National Education Union general secretary Daniel Kebede has warned the union is prepared to “close” schools if needed to fight the government’s minimum service levels bill.
Kebede told an audience at a fringe event at the Trades Union Congress’ annual meeting in Liverpool last night: “Should any one of the NEU’s members get sacked the next time we inevitably take national strike action – we will close that school until they are reinstated. And that is how we will fight this bill.”
He told the audience at the event, focused on repression of trade unions and the recently passed minimum service levels law: “If there’s one minimum service level I’d like to see for our children, it’s schools that aren’t crumbling around them.”
The legislation allows the government to force some workers not to strike during walkouts to “ensure essential services” can continue. The plans have been legislated for in rail, ambulance and fire services, and there are plans to extend them to border services, education and the nuclear sector.
RMT general secretary Mick Lynch also used the event to call for a “united response” from the trade unions to the government’s minimum service levels legislation, which he said would result in an attempt to “break our unions financially” and “put us out of business”.
He asserted that the RMT would “take a stance of non-compliance” to the act, terming it a “complete ban on the right to strike from certain grades of workers”.
The union officials were speaking ahead of a Congress vote today on a motion about resisting the minimum service level legislation. The NASUWT and RMT motion also calls on the next Labour government to “immediately repeal MSLs, the Trade Union Act 2016 and take urgent steps to remove other anti-union laws”.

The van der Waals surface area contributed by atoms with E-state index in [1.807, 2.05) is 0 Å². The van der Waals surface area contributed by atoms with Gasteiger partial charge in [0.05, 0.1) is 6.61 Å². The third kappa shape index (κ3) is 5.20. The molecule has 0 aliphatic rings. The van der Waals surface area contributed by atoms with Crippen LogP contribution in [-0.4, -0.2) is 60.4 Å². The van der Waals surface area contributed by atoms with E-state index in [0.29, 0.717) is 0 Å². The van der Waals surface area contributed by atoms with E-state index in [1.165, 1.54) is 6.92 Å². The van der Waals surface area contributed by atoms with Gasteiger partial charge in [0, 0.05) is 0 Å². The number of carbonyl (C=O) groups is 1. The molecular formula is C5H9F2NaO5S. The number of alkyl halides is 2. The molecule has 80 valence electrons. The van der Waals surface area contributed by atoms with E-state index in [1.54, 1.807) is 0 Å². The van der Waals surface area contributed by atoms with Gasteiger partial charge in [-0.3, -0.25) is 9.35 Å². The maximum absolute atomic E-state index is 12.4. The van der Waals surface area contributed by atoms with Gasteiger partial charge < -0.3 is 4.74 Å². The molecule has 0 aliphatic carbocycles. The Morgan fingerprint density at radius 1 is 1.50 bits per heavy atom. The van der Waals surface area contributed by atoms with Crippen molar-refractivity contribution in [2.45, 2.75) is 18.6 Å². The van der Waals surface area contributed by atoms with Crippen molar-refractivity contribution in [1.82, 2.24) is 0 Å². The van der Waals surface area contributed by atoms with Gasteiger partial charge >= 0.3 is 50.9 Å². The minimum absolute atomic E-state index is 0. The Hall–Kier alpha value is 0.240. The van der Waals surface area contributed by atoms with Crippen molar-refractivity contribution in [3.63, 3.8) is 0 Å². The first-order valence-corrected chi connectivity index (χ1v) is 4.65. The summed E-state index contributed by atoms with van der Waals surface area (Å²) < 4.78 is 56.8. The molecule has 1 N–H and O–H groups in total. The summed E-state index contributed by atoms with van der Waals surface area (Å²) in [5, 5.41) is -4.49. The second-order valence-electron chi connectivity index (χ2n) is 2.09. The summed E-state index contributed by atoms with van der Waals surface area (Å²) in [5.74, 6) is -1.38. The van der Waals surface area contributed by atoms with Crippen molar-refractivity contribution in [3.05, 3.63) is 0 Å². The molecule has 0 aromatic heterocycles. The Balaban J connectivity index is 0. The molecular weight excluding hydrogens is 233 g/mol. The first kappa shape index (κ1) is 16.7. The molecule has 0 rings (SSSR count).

It also comes after the TUC announced it would lodge a complaint about the UK government’s legislation with the International Labour Organisation.
Lynch railed against any policy of “meek compliance” with the act, saying: “You’re going to get this argument of meek compliance from some of the unions, who think this doesn’t affect them”.
He described this approach as “the road to oblivion for this movement”, continuing: “If we cow and bow in the face of these repressive laws, we’re left without an argument.”
“We refuse to be meek in the face of these attacks”, Lynch told the audience, adding: “We will stand up for our members for our place in the history of our movement.
“Our people back in the Tolpuddle martyrs. We don’t celebrate their meek compliance. We celebrate their resistance. In 1926, we don’t celebrate the meekness of the defeat. We celebrate the defiance of the miners and others that stood up against oppression and against hatred from the ruling class. That’s got to be our position.”
Also speaking at the event was ASLEF general secretary Mick Whelan, who decried “authoritarian laws” cracking down on protest and trade union action.
“No trade union should ever be forced to tell anybody, if you’ve got a righteous, elected, democratic dispute, that you cannot stand with each other”.
Whelan hailed the coming election as an “opportunity” to remove the government, who have “shat and defecated on working people”, and described proposals from Labour’s New Deal for Working People as the “building blocks of undoing 13 years of damage”.
Other speakers at the event included Keith Ewing, Lord John Hendy, Unison’s Tony Wright. It was chaired by BFAWU’s Sarah Woolley.